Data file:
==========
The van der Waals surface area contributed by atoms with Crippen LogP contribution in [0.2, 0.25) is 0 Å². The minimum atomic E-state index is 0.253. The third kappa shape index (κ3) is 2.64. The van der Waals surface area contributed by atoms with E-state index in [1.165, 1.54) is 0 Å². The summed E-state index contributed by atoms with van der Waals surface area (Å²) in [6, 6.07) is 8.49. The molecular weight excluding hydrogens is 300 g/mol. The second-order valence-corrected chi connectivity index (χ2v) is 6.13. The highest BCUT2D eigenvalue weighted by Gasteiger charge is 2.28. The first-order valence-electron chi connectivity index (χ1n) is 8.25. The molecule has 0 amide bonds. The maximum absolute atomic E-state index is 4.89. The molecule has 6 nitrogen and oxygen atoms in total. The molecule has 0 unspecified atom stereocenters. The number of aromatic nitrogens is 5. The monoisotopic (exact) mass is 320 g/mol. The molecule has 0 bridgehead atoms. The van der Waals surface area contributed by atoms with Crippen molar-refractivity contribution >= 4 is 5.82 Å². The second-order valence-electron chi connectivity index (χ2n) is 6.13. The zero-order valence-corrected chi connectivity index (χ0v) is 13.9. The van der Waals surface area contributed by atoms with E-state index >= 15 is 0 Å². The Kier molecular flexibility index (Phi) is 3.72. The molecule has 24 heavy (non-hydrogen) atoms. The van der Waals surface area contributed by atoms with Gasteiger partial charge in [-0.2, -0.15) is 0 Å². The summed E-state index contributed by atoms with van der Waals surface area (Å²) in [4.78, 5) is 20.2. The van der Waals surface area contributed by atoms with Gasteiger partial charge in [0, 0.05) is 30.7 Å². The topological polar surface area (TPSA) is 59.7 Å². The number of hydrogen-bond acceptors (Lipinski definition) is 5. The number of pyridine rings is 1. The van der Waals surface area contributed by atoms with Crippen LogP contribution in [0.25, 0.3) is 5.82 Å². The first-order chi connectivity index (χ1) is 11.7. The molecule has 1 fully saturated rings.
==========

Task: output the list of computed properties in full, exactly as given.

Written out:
The van der Waals surface area contributed by atoms with Crippen LogP contribution in [0.2, 0.25) is 0 Å². The minimum atomic E-state index is 0.253. The third kappa shape index (κ3) is 2.64. The van der Waals surface area contributed by atoms with E-state index in [1.165, 1.54) is 0 Å². The summed E-state index contributed by atoms with van der Waals surface area (Å²) in [6, 6.07) is 8.49. The molecular weight excluding hydrogens is 300 g/mol. The second-order valence-corrected chi connectivity index (χ2v) is 6.13. The highest BCUT2D eigenvalue weighted by Gasteiger charge is 2.28. The first-order valence-electron chi connectivity index (χ1n) is 8.25. The molecule has 0 amide bonds. The maximum absolute atomic E-state index is 4.89. The molecule has 6 nitrogen and oxygen atoms in total. The molecule has 0 unspecified atom stereocenters. The number of aromatic nitrogens is 5. The monoisotopic (exact) mass is 320 g/mol. The molecule has 0 bridgehead atoms. The van der Waals surface area contributed by atoms with Crippen molar-refractivity contribution >= 4 is 5.82 Å². The second-order valence-electron chi connectivity index (χ2n) is 6.13. The zero-order valence-corrected chi connectivity index (χ0v) is 13.9. The van der Waals surface area contributed by atoms with E-state index >= 15 is 0 Å². The Kier molecular flexibility index (Phi) is 3.72. The molecule has 24 heavy (non-hydrogen) atoms. The van der Waals surface area contributed by atoms with Gasteiger partial charge in [-0.2, -0.15) is 0 Å². The summed E-state index contributed by atoms with van der Waals surface area (Å²) in [4.78, 5) is 20.2. The van der Waals surface area contributed by atoms with Gasteiger partial charge in [0, 0.05) is 30.7 Å². The topological polar surface area (TPSA) is 59.7 Å². The number of hydrogen-bond acceptors (Lipinski definition) is 5. The number of pyridine rings is 1. The van der Waals surface area contributed by atoms with Crippen LogP contribution in [0.25, 0.3) is 5.82 Å². The first-order chi connectivity index (χ1) is 11.7. The molecule has 1 fully saturated rings.